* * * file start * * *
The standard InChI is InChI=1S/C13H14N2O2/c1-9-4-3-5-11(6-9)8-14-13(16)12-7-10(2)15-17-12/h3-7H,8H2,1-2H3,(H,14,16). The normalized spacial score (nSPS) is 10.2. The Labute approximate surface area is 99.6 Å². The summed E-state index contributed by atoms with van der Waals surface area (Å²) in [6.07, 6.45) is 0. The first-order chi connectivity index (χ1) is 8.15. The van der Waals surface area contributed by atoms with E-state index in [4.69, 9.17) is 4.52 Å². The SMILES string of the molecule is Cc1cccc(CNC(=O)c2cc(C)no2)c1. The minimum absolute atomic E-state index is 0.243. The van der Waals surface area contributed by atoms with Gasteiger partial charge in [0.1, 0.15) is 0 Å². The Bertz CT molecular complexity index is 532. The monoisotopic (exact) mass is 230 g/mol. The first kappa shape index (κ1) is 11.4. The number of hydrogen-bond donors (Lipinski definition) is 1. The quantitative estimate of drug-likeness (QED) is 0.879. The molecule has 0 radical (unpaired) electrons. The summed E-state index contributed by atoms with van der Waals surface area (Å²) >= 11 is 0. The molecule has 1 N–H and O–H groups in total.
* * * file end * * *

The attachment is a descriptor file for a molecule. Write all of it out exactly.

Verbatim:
The standard InChI is InChI=1S/C13H14N2O2/c1-9-4-3-5-11(6-9)8-14-13(16)12-7-10(2)15-17-12/h3-7H,8H2,1-2H3,(H,14,16). The normalized spacial score (nSPS) is 10.2. The Labute approximate surface area is 99.6 Å². The summed E-state index contributed by atoms with van der Waals surface area (Å²) in [6.07, 6.45) is 0. The first-order chi connectivity index (χ1) is 8.15. The van der Waals surface area contributed by atoms with E-state index in [4.69, 9.17) is 4.52 Å². The SMILES string of the molecule is Cc1cccc(CNC(=O)c2cc(C)no2)c1. The minimum absolute atomic E-state index is 0.243. The van der Waals surface area contributed by atoms with Gasteiger partial charge in [0.1, 0.15) is 0 Å². The Bertz CT molecular complexity index is 532. The monoisotopic (exact) mass is 230 g/mol. The first kappa shape index (κ1) is 11.4. The number of hydrogen-bond donors (Lipinski definition) is 1. The quantitative estimate of drug-likeness (QED) is 0.879. The molecule has 0 radical (unpaired) electrons. The summed E-state index contributed by atoms with van der Waals surface area (Å²) >= 11 is 0. The molecule has 1 N–H and O–H groups in total.